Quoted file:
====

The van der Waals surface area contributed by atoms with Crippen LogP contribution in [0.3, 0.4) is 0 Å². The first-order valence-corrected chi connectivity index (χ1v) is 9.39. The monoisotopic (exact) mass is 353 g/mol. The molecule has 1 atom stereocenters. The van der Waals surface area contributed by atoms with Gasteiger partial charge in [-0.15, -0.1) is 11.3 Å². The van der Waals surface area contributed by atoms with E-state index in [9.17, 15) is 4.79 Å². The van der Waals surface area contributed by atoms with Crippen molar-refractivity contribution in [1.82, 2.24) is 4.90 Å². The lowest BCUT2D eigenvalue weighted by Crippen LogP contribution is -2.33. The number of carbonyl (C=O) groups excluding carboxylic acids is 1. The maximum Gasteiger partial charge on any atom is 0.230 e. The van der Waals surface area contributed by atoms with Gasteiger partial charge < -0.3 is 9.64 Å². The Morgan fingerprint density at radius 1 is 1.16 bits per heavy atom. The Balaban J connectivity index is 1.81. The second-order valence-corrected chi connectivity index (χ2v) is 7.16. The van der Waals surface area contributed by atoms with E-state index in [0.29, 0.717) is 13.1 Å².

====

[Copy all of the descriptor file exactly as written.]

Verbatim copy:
The van der Waals surface area contributed by atoms with Crippen LogP contribution in [0.3, 0.4) is 0 Å². The first-order valence-corrected chi connectivity index (χ1v) is 9.39. The monoisotopic (exact) mass is 353 g/mol. The molecule has 1 atom stereocenters. The van der Waals surface area contributed by atoms with Gasteiger partial charge in [-0.15, -0.1) is 11.3 Å². The van der Waals surface area contributed by atoms with E-state index in [9.17, 15) is 4.79 Å². The van der Waals surface area contributed by atoms with Crippen molar-refractivity contribution in [1.82, 2.24) is 4.90 Å². The lowest BCUT2D eigenvalue weighted by Crippen LogP contribution is -2.33. The number of carbonyl (C=O) groups excluding carboxylic acids is 1. The maximum Gasteiger partial charge on any atom is 0.230 e. The van der Waals surface area contributed by atoms with Gasteiger partial charge < -0.3 is 9.64 Å². The Morgan fingerprint density at radius 1 is 1.16 bits per heavy atom. The Balaban J connectivity index is 1.81. The second-order valence-corrected chi connectivity index (χ2v) is 7.16. The van der Waals surface area contributed by atoms with E-state index in [0.29, 0.717) is 13.1 Å².